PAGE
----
Most research on framing has focused on media and elite frames: the ways that the mass media and politicians present information about issues and events to the public. Until now, the process by which citizens’ opinions may affect the initial frame-building process has been largely ignored. The two-way flow of influence between public opinion and decision-makers has been analyzed more from a top-down than a bottom-up perspective. Olmastroni addresses this issue by introducing a cyclical model of framing. Additionally, most empirical studies on media framing have centered on the United States. Olmastroni’s text seeks to overcome this limitation of prior research by examining different types of framing in three different countries. Framing War uses the recent war on Iraq as a case study, focusing on the elite and media framing of this event in order to examine the interaction between the political elite and the mass public in three Western democracies—France, Italy, and the US—during the early and on-going stages of the military crisis. The book analyzes whether and, potentially, the extent to which decision-makers tracked and responded to public opinion in presenting their foreign policy choices. It examines the strategies and approaches that governments potentially adopted to influence public opinion towards either the need for or the lack of need for a military intervention. By representing the framing paradigm as a cycle, Olmastroni shows how each actor within the system (i.e., government and other elites, news media, and public opinion) is linked to the others and contributes to the final representation of an issue. In contrast with other theoretical perspectives of framing, this book states that the framing influence does not only proceed from the government to the public, but it often moves at the same level of the system, with each actor playing different roles. Olmastroni’s insights on framing are significant for researchers in international relations, political communication, public opinion, comparative politics, and political psychology, as well as policy analysts, journalists, and commentators.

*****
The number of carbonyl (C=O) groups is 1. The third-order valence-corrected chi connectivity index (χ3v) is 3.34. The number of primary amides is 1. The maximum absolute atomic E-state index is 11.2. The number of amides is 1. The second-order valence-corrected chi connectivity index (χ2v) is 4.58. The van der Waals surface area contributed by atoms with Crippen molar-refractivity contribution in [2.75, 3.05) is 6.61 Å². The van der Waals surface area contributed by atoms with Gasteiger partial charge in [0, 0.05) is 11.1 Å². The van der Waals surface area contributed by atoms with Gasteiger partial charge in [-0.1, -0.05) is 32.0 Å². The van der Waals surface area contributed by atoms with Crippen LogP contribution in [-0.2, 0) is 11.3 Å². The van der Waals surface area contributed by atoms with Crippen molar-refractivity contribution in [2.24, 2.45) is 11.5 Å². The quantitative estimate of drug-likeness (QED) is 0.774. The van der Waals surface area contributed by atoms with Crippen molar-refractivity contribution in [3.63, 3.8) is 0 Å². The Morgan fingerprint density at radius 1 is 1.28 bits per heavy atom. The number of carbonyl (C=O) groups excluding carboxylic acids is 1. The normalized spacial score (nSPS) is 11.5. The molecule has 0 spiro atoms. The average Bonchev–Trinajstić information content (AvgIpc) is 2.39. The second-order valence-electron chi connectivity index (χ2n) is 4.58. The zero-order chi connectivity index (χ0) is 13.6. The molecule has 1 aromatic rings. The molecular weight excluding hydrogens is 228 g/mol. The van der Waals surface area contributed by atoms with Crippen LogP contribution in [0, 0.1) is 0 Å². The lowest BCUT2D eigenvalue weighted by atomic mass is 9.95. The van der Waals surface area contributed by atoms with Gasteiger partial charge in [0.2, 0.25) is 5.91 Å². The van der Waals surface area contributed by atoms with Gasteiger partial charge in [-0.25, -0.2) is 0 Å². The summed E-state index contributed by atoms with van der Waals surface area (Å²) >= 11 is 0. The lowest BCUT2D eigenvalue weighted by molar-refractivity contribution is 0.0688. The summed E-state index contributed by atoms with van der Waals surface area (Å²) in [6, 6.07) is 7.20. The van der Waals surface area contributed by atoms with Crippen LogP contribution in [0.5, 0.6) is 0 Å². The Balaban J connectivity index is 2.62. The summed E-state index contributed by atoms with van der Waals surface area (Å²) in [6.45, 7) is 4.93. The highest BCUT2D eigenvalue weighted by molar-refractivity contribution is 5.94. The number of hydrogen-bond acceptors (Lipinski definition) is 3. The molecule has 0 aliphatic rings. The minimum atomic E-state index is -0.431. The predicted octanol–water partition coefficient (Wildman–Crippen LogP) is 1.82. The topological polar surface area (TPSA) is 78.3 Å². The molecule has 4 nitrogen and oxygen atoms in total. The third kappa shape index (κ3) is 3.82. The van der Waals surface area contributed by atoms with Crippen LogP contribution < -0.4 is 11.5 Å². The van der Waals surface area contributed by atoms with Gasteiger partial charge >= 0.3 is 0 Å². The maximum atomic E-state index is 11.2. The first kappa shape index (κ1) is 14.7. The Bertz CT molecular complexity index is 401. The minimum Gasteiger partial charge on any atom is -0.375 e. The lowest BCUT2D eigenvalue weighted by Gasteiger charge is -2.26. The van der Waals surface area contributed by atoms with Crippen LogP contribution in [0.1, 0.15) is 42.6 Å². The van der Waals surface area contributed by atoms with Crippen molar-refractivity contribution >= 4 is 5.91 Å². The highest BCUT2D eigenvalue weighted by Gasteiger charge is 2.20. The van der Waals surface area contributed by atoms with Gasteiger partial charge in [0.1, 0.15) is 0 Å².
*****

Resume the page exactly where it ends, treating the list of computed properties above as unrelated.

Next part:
Research indicates that people discount their own opinions and experiences in favor of those of "experts" as espoused in the media. The framing of news coverage thus has a profound impact on public opinion, and political decision making as a response to public outcry. However, the choice of how to frame the news is typically made to solicit viewership and high ratings rather than to convey accurate and meaningful information. This book discusses why people discount their own opinions, how the media shapes the news, when this drives political decision making, and what the effect is on the future of society. Issues addressed include: * How powerful are the media in shaping political beliefs/judgment? * How has this power changed in recent years? * How does media influence voting behavior? * To what extent do media opinions affect political decision making? * Demonstrates the ways in which the media both constrain and facilitate democratic participation * Provides insight into why individuals have varying levels of attention to and interest in politics * Discusses such issues as political advertising, polls, debates, and journalists' pursuit of scandal * Describes why only some Americans turn out to vote in prominent elections. * Offers a model of personal- versus social-level influences that extends beyond politics into other important topic areas * Brings together research and theories from the fields of Communication, Psychology, and Political Science * Reviews hundreds of key sources, both historical and contemporary
Weaving together analyses of archival material, news coverage, and interviews conducted with journalists from mainstream and partisan outlets as well as with activists across the political spectrum, Deana A. Rohlinger reimagines how activists use a variety of mediums, sometimes simultaneously, to agitate for - and against - legal abortion. Rohlinger's in-depth portraits of four groups - the National Right to Life Committee, Planned Parenthood, the National Organization for Women, and Concerned Women for America - illuminates when groups use media and why they might choose to avoid media attention altogether. Rohlinger expertly reveals why some activist groups are more desperate than others to attract media attention and sheds light on what this means for policy making and legal abortion in the twenty-first century.

Best Books